Improving Outcomes in Preterm Prelabour Rupture of the Membranes - European Medical Journal

Improving Outcomes in Preterm Prelabour Rupture of the Membranes

2 Mins
Reproductive Health

NEW research from the Galilee Medical Centre, Nahariya, Israel, suggests that females with preterm prelabour rupture of membranes (PPROM) who were treated with cefuroxime and roxithromycin had longer pregnancies that were associated with less morbidity.

Prophylactic antibiotic treatment following PPROM aims to reduce intra-amniotic infection and improve pregnancy outcomes. Ampicillin is currently the “recommended prophylactic antibiotic for PPROM by the American College of Obstetrics and Gynecologists (ACOG),” said Maya Frank Wolf, of the Galilee Medical Centre. However, ampicillin resistance has altered the epidemiology of neonatal sepsis. Thus, the research team decided to compare the efficacy of ampicillin plus roxithromycin versus cefuroxime plus roxithromycin treatment.

In total, 124 females with PPROM before 37 weeks were randomly assigned to one of two treatment groups. Both groups received roxithromycin, with the first group receiving ampicillin and the second receiving cefuroxime in conjunction. Adverse outcomes in neonates, maternal infectious morbidity, and latency period length were recorded and compared.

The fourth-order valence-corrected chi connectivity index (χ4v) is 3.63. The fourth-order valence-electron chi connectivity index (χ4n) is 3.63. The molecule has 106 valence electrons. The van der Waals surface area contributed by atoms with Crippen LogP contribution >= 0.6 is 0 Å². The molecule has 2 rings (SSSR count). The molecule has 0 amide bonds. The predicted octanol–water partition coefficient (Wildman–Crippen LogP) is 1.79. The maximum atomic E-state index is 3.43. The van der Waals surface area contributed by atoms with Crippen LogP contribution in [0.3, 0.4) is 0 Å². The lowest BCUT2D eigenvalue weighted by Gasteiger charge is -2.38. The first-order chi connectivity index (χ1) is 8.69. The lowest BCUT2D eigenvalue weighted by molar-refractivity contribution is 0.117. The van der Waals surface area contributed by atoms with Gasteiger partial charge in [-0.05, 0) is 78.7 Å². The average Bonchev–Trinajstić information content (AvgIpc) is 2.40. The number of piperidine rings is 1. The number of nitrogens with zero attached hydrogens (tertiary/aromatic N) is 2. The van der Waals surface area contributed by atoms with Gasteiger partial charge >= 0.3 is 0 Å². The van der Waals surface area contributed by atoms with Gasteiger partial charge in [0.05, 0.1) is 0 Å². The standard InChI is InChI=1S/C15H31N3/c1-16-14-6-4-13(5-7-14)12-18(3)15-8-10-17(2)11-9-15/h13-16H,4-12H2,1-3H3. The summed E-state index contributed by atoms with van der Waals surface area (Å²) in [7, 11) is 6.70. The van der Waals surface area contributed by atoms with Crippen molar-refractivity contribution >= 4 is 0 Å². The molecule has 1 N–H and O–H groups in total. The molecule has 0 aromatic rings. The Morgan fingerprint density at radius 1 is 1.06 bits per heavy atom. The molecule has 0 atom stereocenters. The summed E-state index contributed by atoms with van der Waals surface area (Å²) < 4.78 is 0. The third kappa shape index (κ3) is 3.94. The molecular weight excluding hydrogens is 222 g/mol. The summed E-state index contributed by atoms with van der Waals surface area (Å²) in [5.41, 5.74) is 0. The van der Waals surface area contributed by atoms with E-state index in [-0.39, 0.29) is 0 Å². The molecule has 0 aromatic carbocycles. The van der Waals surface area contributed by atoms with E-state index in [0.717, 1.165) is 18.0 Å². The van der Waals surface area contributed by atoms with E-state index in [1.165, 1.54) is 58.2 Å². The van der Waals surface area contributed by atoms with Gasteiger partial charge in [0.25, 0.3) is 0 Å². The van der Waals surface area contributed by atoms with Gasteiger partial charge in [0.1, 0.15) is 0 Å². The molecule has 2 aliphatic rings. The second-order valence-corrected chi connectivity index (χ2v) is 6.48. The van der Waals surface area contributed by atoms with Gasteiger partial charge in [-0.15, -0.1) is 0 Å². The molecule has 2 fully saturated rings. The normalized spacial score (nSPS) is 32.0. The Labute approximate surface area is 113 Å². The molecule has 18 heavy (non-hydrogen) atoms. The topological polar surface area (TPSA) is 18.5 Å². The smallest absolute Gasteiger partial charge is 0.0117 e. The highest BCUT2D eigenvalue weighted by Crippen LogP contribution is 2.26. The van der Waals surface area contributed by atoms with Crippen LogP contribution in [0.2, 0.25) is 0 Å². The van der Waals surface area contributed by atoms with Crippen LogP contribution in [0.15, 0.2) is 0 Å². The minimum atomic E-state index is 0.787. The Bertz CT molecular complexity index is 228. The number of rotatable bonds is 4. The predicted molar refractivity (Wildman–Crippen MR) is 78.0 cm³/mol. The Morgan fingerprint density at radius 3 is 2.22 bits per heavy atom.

Females in the cefuroxime treatment group demonstrated several improved outcomes. Lower rates of maternal infectious morbidity were reported (17.7% versus 6.5%, p=0.048), along with fewer bacteria from the Enterobacteriaceae family in samples of the placenta, membrane, umbilical cord, and uterus (68.6% versus 43.2%, p=0.036). Finally, an increased number of females experiencing their first pregnancy had a latency period of 4 or more days in the cefuroxime group (odds ratio: 3.69; 95% confidence interval: 1.175–11.607). However, no significant difference was reported when comparing the incidence of antepartum maternal fever, caesarean delivery, intrauterine infection, antenatal steroid administration, and magnesium sulphate for neuroprotection.

When considering neonatal outcomes, composite adverse outcomes were less common in the cefuroxime group (p=0.031), whereas 3 neonates had ampicillin-resistant early onset neonatal sepsis in the ampicillin group.

Overall, cefuroxime plus roxithromycin treatment resulted in a longer latency period in first time pregnancies and less composite maternal and neonatal morbidity. Therefore, changing to broader prophylactic antibiotic treatment might improve neonatal and maternal outcomes in pregnancies that experience PPROM. Future research should focus on the feasibility of broad-spectrum antibiotic treatment for PPROM worldwide by utilising a larger sample-size.

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